Where Research is a Delight!
Little is known about brick manufacturers or individual brick makers and brick layers in Asheville in the late 1800s and early 1900s. The North Carolina Room has begun research to document what we can.
This exhibit highlights known Asheville brick masons and the bricks and buildings they made: Englishmen Albert C. Bunn (1845-1912) and his son William “Albert” Bunn (1837-1928), James Vester Miller (born into slavery in 1858-1940) and D.F. (David Frank) Bishop (1878-1950.)
Robbins pavers were the preferred paver for streets with heavy traffic as they were more durable.
William R. Penniman was the proprietor in 1889 of the Asheville Brick Works, who may have made the “Asheville” brick. This brick works, which was located at Emma, published ads from 1889 through 1902. George C. Shehan, proprietor of the Kenilworth brick works bought the Penniman brickyard in 1910 and re-equipped it, changing the name to the West Asheville Brick Works.
Sheriff D.L. Reynolds, Buncombe County Sheriff from 1888-1892 and later county tax collector, had a brick plant which made these blocks. The 1883 city directory lists his plant near Camp Patton, referring to the location of the Thomas Patton house on Charlotte Street; circa 1896 the plant was “Buttrick & Reynolds.
The ad below was published in the Asheville Citizen-Times on March 2, 1893. Biltmore Brick was an industry of the Biltmore Estate, located in the village, and it produced brick for the estate as well as on a large scale for many building in Asheville They made paving and building bricks which all included the stamp “Biltmore.” The loaner of this brick said that it came from a building on Church Street.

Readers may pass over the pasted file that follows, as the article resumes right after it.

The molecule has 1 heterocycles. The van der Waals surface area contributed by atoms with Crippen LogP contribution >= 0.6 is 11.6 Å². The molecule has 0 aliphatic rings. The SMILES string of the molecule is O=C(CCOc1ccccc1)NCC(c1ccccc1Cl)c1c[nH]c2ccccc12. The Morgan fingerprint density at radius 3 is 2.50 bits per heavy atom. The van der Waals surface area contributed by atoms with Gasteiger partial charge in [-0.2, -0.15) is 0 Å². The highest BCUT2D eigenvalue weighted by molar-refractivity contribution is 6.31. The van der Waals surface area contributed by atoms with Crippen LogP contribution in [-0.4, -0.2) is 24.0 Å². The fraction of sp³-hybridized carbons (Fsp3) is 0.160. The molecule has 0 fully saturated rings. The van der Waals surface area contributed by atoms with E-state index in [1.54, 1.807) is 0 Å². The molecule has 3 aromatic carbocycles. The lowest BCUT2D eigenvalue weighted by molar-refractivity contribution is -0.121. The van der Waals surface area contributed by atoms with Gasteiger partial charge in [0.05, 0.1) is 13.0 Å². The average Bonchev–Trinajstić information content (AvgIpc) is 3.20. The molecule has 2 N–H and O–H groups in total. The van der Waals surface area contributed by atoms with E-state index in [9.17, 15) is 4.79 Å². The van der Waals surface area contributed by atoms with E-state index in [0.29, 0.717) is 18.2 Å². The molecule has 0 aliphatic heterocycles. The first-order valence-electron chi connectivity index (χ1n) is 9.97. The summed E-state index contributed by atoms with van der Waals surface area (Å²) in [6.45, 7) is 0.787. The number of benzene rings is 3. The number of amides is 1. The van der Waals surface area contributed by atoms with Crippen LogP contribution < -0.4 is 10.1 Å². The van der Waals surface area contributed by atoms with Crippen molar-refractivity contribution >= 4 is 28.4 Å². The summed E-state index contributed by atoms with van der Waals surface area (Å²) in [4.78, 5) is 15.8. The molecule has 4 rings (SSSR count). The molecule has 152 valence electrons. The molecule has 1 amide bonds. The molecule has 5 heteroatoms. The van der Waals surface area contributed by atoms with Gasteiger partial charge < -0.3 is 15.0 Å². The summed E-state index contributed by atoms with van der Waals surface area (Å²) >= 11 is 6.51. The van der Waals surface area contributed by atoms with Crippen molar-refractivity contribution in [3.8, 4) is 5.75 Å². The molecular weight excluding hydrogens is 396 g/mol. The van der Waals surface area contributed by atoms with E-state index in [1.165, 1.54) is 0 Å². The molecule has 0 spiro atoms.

Probably most everyone is familiar with what is often called “Montford brick” as in the two samples below which make up most of the sidewalks in Montford. The longest stretch in Montford is several blocks on Cumberland Street. Other brick sites are at Cherry, Panola, and Montford Park Place. Note the circular and the diamond stamped bricks. No one YET knows who manufactured these bricks that have almost a raised pottery-like stamp to them. These bricks are also found on sidewalks on East Chestnut Street, as well as some on Gray street at the entrance to Stumptown.
I didn’t feel like the exhibit could be complete without a “Bunn brick” referring to the bricks made by Albert and his son William “Albert” Bunn at their brickyard on Clayton and Charlotte Streets which existed circa 1875 to 1928. The Bunns built their second, larger home at 15 Clayton Street in 1905, from their own bricks. So I called the current owner, Ridgely Dubel, who happily showed me through the house, now the Bunn House, a boutique hotel. This photo is an interior wall inside the house at the base of the second-floor stairway. Ridgely said they took off interior walls and now the whole house features the beautiful red exposed brick–guest rooms, bathrooms and all.
To my great surprise, Ridgely also gave me the most beautiful brick I’ve ever seen. Obviously made by the same manufacturer as the “Montford brick” above, this paver is about 1/2″ wider and longer, and it retains a beautiful glaze. Note also the two rows of horizontal strips in the center.
If you have a marked local brick not seen here, send us a picture of it and we’ll document it.
Post by North Carolina Room librarian Zoe Rhine